Infection with the virus that causes COVID-19 disease can trigger an “immune disorder” response that lasts long after the initial infection and after recovery, even among people who have had mild symptoms or no symptoms, according to the findings. a team of scientists at Cedars-Sinai Medical Center in the United States, published in the Journal of Translational Medicine, Science Daily reports, according to Agerpres.
When humans become infected with a virus or other pathogen, their bodies release proteins called antibodies that detect foreign substances and prevent them from invading cells. In some cases, however, humans produce autoantibodies, which can attack their own organs and tissues over time.
Cedars-Sinai researchers found that people who had previously been infected with SARS-CoV-2, the virus that originated COVID-19, had a wide range of autoantibodies for up to six months after fully recovering.
Prior to this study, researchers knew that in severe cases of COVID-19, the immune system could be so stressed that it could produce autoantibodies. This study is the first to report not only the presence of an increased level of autoantibodies after a mild or asymptomatic infection, but also their persistence over time.
“These findings help explain the uniqueness of COVID-19 disease,” said Justyna Fert-Bober, a researcher at the Cedars-Sinai Smidt Heart Institute and co-author of the study.
“These patterns of immune disorder could underlie the various types of persistent symptoms we see in people who develop the condition now called COVID-19,” she said.
To conduct this study, the Cedars-Sinai research team recruited 177 people with confirmed evidence of a previous SARS-CoV-2 infection. Specialists compared blood samples from these individuals with samples taken from healthy people before the pandemic. All individuals with confirmed SARS-CoV-2 infection had elevated autoantibody levels.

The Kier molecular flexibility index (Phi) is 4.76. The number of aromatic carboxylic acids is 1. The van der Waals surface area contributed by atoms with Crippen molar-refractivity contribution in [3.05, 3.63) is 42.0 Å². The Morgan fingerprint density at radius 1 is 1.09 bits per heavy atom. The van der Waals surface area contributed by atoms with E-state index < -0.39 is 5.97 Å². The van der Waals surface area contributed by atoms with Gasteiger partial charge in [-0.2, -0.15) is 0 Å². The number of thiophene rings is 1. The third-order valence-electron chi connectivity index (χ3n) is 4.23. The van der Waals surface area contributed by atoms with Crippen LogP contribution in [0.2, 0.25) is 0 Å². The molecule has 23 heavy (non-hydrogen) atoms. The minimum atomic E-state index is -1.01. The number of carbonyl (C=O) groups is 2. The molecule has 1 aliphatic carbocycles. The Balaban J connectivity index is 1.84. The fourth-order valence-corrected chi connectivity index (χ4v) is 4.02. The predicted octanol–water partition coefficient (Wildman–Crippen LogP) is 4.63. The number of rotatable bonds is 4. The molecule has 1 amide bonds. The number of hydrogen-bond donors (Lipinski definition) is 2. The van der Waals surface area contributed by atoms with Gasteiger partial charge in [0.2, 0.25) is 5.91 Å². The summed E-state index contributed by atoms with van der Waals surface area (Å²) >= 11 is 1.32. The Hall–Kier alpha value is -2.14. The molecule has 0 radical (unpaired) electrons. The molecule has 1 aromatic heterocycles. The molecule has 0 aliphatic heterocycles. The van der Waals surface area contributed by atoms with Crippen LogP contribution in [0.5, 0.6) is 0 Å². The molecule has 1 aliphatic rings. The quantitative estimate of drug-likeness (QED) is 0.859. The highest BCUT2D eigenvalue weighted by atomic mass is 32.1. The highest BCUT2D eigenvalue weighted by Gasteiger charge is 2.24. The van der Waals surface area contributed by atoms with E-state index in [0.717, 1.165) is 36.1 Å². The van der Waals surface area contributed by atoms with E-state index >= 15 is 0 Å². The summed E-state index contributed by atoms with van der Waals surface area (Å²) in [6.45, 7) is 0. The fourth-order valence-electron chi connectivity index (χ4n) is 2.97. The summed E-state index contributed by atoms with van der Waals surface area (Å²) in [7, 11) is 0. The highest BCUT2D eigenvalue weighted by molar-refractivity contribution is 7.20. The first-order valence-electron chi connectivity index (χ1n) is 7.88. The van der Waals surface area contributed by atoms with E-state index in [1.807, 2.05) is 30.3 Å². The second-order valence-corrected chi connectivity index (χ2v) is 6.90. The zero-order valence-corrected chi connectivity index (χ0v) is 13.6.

Some autoantibodies have also been identified in people with diseases in which the immune system attacks its own healthy cells, such as lupus and rheumatoid arthritis.
“We have identified signs of autoantibody activity that are usually associated with chronic inflammation and damage to certain organ and tissue systems, such as joints, skin, and the nervous system,” said Susan Cheng of the same Cedars Institute. Sinai and co-author of the study.
Some autoantibodies have been associated with autoimmune diseases that usually affect women more often than men. In this study, however, men showed a higher number of autoantibodies than women.
“On the one hand, this finding is paradoxical, given that autoimmune diseases are usually more common in women,” said Fert-Bober. “On the other hand, it is also somewhat to be expected, given all we know about men being more vulnerable to the most severe forms of COVID-19,” she added.
The research team is interested in expanding the study to identify the types of autoantibodies that may be present and that may persist in people with long-term symptoms of COVID-19.
Because this study was performed on infected people before vaccines were given, the researchers will also look at whether autoantibodies are similarly generated in people who became infected after vaccination.
” If we can better understand these autoantibody responses and how SARS-CoV-2 infection triggers and drives these variable responses, then we can take a step closer to identifying ways to treat them and even prevent the development of these effects in people at risk, “Cheng said.
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